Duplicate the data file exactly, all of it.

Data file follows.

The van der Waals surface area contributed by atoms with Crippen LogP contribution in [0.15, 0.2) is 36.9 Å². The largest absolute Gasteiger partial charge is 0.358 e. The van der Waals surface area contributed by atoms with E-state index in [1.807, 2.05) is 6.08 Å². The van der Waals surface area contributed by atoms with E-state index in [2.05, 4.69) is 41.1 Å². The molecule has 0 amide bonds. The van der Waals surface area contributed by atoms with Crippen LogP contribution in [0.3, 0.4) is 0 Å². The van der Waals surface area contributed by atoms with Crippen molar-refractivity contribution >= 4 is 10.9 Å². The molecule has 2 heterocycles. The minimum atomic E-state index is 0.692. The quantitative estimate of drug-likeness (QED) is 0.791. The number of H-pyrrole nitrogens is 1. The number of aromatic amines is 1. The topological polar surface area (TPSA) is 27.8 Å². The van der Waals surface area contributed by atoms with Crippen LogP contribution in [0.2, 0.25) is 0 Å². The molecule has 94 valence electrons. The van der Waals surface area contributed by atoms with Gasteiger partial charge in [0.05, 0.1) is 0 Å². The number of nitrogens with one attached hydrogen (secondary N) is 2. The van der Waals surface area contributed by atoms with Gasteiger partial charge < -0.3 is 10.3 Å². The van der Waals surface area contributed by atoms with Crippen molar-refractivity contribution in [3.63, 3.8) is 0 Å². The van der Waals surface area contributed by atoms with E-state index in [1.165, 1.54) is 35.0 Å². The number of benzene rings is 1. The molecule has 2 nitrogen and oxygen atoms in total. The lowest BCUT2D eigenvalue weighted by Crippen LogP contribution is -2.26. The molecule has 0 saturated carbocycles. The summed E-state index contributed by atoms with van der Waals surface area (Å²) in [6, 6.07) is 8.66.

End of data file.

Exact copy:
The van der Waals surface area contributed by atoms with Crippen LogP contribution in [0.15, 0.2) is 36.9 Å². The largest absolute Gasteiger partial charge is 0.358 e. The van der Waals surface area contributed by atoms with E-state index in [1.807, 2.05) is 6.08 Å². The van der Waals surface area contributed by atoms with E-state index in [2.05, 4.69) is 41.1 Å². The molecule has 0 amide bonds. The van der Waals surface area contributed by atoms with Crippen LogP contribution in [0.3, 0.4) is 0 Å². The van der Waals surface area contributed by atoms with Crippen molar-refractivity contribution >= 4 is 10.9 Å². The molecule has 2 heterocycles. The minimum atomic E-state index is 0.692. The quantitative estimate of drug-likeness (QED) is 0.791. The number of H-pyrrole nitrogens is 1. The number of aromatic amines is 1. The topological polar surface area (TPSA) is 27.8 Å². The van der Waals surface area contributed by atoms with Crippen LogP contribution in [0.2, 0.25) is 0 Å². The molecule has 94 valence electrons. The van der Waals surface area contributed by atoms with Gasteiger partial charge in [0.05, 0.1) is 0 Å². The number of nitrogens with one attached hydrogen (secondary N) is 2. The van der Waals surface area contributed by atoms with Gasteiger partial charge < -0.3 is 10.3 Å². The van der Waals surface area contributed by atoms with Crippen molar-refractivity contribution in [3.63, 3.8) is 0 Å². The van der Waals surface area contributed by atoms with E-state index in [1.165, 1.54) is 35.0 Å². The number of benzene rings is 1. The molecule has 2 nitrogen and oxygen atoms in total. The lowest BCUT2D eigenvalue weighted by Crippen LogP contribution is -2.26. The molecule has 0 saturated carbocycles. The summed E-state index contributed by atoms with van der Waals surface area (Å²) in [6, 6.07) is 8.66.